Despite the attention on EVs, their sales remain a modest share of total vehicle sales. Still, state policymakers will need data to inform decisions about how to fill the funding gap that’s expected once sales increase. By producing long-term projections of gas tax revenue, state analysts can provide critical estimates for how quickly and how far gas tax revenue will fall. And that will help states implement sustainable transportation funding sources.

Sewer backups, increasing from climate change, are costing city’s homeowners

Read the full story at City Limits.

About 20 houses in South Jamaica are prone to sewer backups every few months, say homeowners, some of whom have dealt with the issue for more than a decade. But because the sewer line is on private property, the residents are left to contend with the problem on their own.

How cities are deciding where electric vehicle chargers should go

Read the full story at Route Fifty.

Places where street parking is the norm and residential driveways are rare face unique challenges when it comes to making sure drivers can plug in their cars.

USDA grant funds research to reduce agricultural plastic taken to landfill

Read the full story at Waste Today.

The $8 million grant will help researchers at Washington State University find alternatives to plastic mulch and develop recycling methods for the material.

Hydrogen reality check: Green hydrogen can scale this decade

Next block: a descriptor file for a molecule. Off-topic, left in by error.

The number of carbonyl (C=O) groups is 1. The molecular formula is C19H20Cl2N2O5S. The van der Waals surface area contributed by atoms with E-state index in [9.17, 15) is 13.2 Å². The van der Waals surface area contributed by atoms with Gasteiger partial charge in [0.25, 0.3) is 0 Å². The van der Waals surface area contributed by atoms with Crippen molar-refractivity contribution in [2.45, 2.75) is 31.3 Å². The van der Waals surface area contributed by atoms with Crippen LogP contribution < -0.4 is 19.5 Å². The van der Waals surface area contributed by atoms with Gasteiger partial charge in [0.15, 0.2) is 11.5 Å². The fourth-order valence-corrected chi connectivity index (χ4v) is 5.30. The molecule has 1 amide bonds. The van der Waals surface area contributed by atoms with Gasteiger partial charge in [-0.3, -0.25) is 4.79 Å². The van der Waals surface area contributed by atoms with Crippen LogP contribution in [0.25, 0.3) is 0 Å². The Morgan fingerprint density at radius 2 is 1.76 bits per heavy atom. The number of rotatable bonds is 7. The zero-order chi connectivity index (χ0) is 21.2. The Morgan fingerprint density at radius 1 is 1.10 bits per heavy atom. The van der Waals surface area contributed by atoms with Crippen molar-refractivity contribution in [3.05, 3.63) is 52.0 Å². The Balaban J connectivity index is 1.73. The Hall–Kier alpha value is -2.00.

Read the full story from the Rocky Mountain Institute.

A slew of new hydrogen projects in the works, coupled with sky-high fossil energy prices, point to a significant near-term role for green hydrogen.

Dashboards aren’t always good for the long haul, data officers say

Read the full story at State Scoop.

Despite their popularity among elected city leaders, flashy data dashboards often have limited lifespans and limited utility, a group of U.S. city chief data officers said Tuesday at a Bloomberg Philanthropies event in Amsterdam.

Discussing the impact of COVID-19 on data collection and sharing, the data officers shared their concern that dashboards, such as those created to show the number of positive COVID-19 cases in a specific region, aren’t sustainable in the long-term.

Forestry leaders scramble to turn massive new funding into trees

Read the full story at Stateline.

Foresters, nursery managers and urban planners have long sought funding to grow more trees, replant burned areas and help marginalized communities prepare for the effects of climate change.

Suddenly, the money isn’t the problem — it’s figuring out how to spend it.